Right to silence cancelled

It’s great that the NZ Herald, in an editorial this morning , recognises that “New Zealanders stand to lose some hard-won freedoms under a bill [the Search and Surveillance Bill] moving largely under the radar through Parliament.”

Decoding that sentence, it means we should have taken the Greens and community organisations more seriously when they criticised the Bill. The Herald has had reporters at two sets of Select Committee hearings, in 2009 and 2010, where the criticism the Herald is now raising was aired. The Herald is also aware of the nationwide rallies and protest marches since the Labour government introduced the Bill in 2008.

Perhaps what tipped the balance for the Herald was a realisation that the Bill enables the Police, and a range of other state agencies, to raid their offices and seize documents which disclose their sources. This is done through what are called Production Orders, which requires anyone who has material relating to an offence to produce it, or face a sentence of up to a year’s jail.

Also rightly worrying the Herald are Examination Orders, which require people to answer questions about more serious crime, again under threat of jail. This cancels our traditional right to silence. As an example, Tuhoe friends of Tame Iti could be forced to answer questions because the offence Tame is charged with, belonging to an organised criminal group, qualifies for an Examination Order under this Bill.

The Herald rightly says that the Examination and Production Orders, when applied to the media, do matter to the public. “Important revelations of wrongdoing by criminals, business or political leaders and, crucially, investigating authorities themselves are invariably from confidential sources.”

I would advise the Herald to take a closer look at some of the other oppressive provisions in the Bill, like the surveillance warrants that allow Police to place covert cameras inside people’s living rooms for certain offences. For a summary of the problems with the Bill see my Green Party Minority report in the report back to Parliament from the Justice and Electoral Select Committee.

For further information on the Bill go to our search and surveillance webpage

4 Comments Posted

  1. Craig:

    1) If reporters are required to disclose their sources to the police, don’t you think this will reduce the chance people will give information (anonymously) to reporters? So the reporter will not have any information to give the police in any case, and secondly, the quality of reporting will suffer (because people will clam up around reporters just as they do around the police).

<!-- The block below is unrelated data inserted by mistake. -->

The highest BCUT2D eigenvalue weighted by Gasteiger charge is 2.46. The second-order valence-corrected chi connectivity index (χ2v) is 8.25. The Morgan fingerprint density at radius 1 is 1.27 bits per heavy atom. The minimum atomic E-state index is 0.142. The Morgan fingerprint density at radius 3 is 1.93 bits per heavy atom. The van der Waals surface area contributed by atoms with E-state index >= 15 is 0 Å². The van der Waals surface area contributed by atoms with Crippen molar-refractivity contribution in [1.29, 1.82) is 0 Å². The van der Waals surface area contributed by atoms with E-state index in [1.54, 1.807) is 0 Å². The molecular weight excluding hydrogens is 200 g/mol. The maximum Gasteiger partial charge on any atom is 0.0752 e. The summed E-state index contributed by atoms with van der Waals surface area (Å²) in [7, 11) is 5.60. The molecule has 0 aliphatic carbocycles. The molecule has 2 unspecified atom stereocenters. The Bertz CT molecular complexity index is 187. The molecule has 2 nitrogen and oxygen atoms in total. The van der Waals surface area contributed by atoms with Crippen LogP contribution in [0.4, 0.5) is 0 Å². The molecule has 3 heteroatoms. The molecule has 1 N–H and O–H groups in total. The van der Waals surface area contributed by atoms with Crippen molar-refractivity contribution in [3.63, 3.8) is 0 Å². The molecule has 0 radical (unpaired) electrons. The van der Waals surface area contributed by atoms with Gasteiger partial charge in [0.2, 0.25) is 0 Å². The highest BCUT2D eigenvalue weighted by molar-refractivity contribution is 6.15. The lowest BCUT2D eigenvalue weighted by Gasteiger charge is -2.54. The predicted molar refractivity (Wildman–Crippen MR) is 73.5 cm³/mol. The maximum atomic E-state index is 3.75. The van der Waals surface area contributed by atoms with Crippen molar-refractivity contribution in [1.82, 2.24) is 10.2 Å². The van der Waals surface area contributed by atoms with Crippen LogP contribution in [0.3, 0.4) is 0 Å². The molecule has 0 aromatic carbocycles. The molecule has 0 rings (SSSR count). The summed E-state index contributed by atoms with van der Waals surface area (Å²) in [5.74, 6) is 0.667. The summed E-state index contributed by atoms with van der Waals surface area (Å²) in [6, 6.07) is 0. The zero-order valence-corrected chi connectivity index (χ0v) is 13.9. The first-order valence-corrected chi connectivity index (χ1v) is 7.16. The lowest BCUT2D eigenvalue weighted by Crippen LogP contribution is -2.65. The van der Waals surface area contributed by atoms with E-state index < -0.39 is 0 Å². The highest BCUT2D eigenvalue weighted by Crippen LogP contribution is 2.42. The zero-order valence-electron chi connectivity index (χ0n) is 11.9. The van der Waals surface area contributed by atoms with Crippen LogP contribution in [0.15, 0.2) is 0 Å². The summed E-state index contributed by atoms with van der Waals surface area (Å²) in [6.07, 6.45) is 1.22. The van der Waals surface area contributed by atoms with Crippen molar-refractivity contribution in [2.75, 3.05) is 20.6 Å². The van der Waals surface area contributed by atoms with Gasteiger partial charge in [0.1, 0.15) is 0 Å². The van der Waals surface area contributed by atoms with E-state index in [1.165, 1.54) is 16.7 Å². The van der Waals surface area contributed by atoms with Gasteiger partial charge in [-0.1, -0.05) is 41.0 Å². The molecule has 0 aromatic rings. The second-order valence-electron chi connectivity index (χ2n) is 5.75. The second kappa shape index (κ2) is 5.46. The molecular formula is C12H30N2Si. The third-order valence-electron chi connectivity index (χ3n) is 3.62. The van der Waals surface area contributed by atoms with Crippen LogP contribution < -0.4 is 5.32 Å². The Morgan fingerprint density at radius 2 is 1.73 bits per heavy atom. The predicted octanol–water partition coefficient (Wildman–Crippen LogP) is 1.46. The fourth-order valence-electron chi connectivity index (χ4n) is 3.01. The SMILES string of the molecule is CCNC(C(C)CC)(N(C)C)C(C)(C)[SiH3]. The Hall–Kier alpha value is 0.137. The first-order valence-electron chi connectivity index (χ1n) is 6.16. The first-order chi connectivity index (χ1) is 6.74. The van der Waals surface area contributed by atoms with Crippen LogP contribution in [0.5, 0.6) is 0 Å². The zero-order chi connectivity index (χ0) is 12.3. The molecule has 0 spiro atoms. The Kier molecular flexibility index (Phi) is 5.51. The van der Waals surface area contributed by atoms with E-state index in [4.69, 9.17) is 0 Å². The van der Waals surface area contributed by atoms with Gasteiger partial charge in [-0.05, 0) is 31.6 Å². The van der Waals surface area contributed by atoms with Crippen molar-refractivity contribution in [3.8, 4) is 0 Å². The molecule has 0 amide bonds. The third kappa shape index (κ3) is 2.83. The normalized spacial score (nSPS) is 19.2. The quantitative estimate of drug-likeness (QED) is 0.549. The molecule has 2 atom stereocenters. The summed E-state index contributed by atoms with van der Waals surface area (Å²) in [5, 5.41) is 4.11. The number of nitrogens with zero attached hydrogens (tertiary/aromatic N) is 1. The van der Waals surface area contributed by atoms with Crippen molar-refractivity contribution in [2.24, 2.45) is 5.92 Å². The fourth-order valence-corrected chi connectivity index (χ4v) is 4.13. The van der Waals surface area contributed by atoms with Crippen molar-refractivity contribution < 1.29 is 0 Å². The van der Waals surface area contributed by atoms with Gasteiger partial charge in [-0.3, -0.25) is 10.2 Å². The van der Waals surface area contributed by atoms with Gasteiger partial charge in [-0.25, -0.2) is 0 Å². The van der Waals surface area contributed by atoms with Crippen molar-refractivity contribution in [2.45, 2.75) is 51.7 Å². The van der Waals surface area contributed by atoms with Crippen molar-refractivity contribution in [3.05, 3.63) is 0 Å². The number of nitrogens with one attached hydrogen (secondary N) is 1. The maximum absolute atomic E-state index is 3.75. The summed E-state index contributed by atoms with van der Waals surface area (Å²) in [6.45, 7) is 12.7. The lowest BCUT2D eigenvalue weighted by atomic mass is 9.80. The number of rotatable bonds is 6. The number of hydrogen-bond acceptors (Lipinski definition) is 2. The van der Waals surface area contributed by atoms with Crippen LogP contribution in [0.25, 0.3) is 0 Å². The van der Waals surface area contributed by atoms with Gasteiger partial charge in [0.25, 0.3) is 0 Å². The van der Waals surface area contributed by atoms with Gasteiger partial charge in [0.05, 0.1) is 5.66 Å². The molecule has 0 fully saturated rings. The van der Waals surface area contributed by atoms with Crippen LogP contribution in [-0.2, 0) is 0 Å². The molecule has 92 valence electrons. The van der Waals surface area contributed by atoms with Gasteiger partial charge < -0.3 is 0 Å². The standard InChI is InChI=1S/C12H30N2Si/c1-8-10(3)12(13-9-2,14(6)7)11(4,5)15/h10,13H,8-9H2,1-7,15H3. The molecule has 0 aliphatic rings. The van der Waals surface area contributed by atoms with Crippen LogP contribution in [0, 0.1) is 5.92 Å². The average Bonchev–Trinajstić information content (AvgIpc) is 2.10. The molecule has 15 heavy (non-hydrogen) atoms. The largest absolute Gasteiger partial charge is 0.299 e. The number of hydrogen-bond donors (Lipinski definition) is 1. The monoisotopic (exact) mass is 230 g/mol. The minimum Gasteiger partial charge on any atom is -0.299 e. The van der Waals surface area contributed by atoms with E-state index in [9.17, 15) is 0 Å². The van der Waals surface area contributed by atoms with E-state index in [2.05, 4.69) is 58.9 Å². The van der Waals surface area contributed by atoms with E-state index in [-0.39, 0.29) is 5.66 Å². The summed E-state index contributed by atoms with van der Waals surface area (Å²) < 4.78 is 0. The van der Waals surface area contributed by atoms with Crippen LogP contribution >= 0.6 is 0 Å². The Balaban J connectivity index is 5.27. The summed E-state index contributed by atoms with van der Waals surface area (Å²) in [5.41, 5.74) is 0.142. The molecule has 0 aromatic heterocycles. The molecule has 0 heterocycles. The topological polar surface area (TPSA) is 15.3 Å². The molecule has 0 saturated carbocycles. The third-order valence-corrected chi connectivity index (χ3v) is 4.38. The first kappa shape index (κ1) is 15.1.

2) What would you do if you were aware of your wife or children having been allegedly involved in some illegal activity (because from Keith’s minority report, it seems the police only have to _suspect_ someone of a crime, which is quite different than them having actually committed the crime). OK … it obviously depends on the situation, but I can think of lots of situations where I would have absolutely no inclination to tell the police anything, and if I couldn’t convince them I knew nothing, would rather take the threat of jail than say anything.
    It strikes me as grossly unfair I would have to tell the police anything I knew about my family, and if forced to, I would rather lie.

  2. It’s a pretty fine line between balancing idealism and pragmatism. Im sorry, maybe im being cynical, but if the Herald held genuine information that could endanger innocent lives would they turn it over to Police of their own accord?

    Again, call me a cynic, but what makes a better story. Police foil terrorist plot or 50 dead in terrotist bombing. I just find it hard to believe that the Herald or any other media outlet in this country is acting in anyones interests but their own.

  3. The Greens fill the political role that the American Civil Liberties Union serves in the USA. I lived in NZ for 7 years, and the Greens consistently fight for human and civil rights. They alone of the parties present in a Dunedin town hall meeting in 2004 supported NZ having an entrenched constitution and bill of rights. NZ is, I believe, the last democracy on Earth without such guarantees of rights. The UK now falls under the European Union framework, so Parliament is no longer supreme there.

    It should worry people not to have such protections. Next thing you know, Parliament will restrict the right to belong to a religion or to petition the government for redress of grievances.

    Slippery slope.

    Andrew Straw
    B.A., M.Sc., J.D. (Indiana)
    Fmr Assistant Dean for International Programmes, Indiana University-Maurer School of Law

  4. Forgive me if this sounds naive, but is this not merely the legitimization of something that has been done illegally for years?
    It may even lead to a higher standard of source information – and my current read of the Govt. is they lack enough information to make fair decisions.
    In dealing with local bureaucracies I’ve oft felt that gossip and a ‘good story’ too often obscure the truth, obviating an arrival at fair decisions

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